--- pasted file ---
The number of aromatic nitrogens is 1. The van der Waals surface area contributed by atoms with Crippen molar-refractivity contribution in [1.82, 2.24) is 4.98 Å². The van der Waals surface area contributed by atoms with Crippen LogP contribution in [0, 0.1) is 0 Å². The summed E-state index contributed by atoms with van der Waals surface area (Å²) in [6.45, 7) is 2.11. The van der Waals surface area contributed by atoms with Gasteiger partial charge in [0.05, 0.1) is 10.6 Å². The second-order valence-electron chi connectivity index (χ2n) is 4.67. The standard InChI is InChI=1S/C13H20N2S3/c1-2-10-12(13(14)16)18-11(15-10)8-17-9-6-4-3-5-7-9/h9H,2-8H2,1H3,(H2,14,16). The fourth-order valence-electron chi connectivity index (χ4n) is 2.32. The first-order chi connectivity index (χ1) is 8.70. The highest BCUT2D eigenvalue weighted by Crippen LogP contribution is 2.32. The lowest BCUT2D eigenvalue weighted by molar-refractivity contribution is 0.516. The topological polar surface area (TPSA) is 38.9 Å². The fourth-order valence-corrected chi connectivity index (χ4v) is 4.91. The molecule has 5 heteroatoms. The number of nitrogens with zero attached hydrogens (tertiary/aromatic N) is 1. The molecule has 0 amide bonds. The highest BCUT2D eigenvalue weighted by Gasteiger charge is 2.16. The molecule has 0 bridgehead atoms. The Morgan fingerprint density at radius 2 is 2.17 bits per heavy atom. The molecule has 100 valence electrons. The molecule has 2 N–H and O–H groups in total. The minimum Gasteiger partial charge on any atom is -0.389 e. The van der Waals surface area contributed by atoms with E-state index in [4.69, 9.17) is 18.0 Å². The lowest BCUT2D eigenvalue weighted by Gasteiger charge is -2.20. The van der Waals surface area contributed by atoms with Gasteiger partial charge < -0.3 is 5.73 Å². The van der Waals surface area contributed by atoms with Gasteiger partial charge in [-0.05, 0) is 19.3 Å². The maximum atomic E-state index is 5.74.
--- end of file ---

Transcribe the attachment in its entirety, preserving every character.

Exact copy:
The number of aromatic nitrogens is 1. The van der Waals surface area contributed by atoms with Crippen molar-refractivity contribution in [1.82, 2.24) is 4.98 Å². The van der Waals surface area contributed by atoms with Crippen LogP contribution in [0, 0.1) is 0 Å². The summed E-state index contributed by atoms with van der Waals surface area (Å²) in [6.45, 7) is 2.11. The van der Waals surface area contributed by atoms with Gasteiger partial charge in [0.05, 0.1) is 10.6 Å². The second-order valence-electron chi connectivity index (χ2n) is 4.67. The standard InChI is InChI=1S/C13H20N2S3/c1-2-10-12(13(14)16)18-11(15-10)8-17-9-6-4-3-5-7-9/h9H,2-8H2,1H3,(H2,14,16). The fourth-order valence-electron chi connectivity index (χ4n) is 2.32. The first-order chi connectivity index (χ1) is 8.70. The highest BCUT2D eigenvalue weighted by Crippen LogP contribution is 2.32. The lowest BCUT2D eigenvalue weighted by molar-refractivity contribution is 0.516. The topological polar surface area (TPSA) is 38.9 Å². The fourth-order valence-corrected chi connectivity index (χ4v) is 4.91. The molecule has 5 heteroatoms. The number of nitrogens with zero attached hydrogens (tertiary/aromatic N) is 1. The molecule has 0 amide bonds. The highest BCUT2D eigenvalue weighted by Gasteiger charge is 2.16. The molecule has 0 bridgehead atoms. The Morgan fingerprint density at radius 2 is 2.17 bits per heavy atom. The molecule has 100 valence electrons. The molecule has 2 N–H and O–H groups in total. The minimum Gasteiger partial charge on any atom is -0.389 e. The van der Waals surface area contributed by atoms with E-state index in [4.69, 9.17) is 18.0 Å². The lowest BCUT2D eigenvalue weighted by Gasteiger charge is -2.20. The van der Waals surface area contributed by atoms with Gasteiger partial charge < -0.3 is 5.73 Å². The van der Waals surface area contributed by atoms with Gasteiger partial charge in [-0.05, 0) is 19.3 Å². The maximum atomic E-state index is 5.74.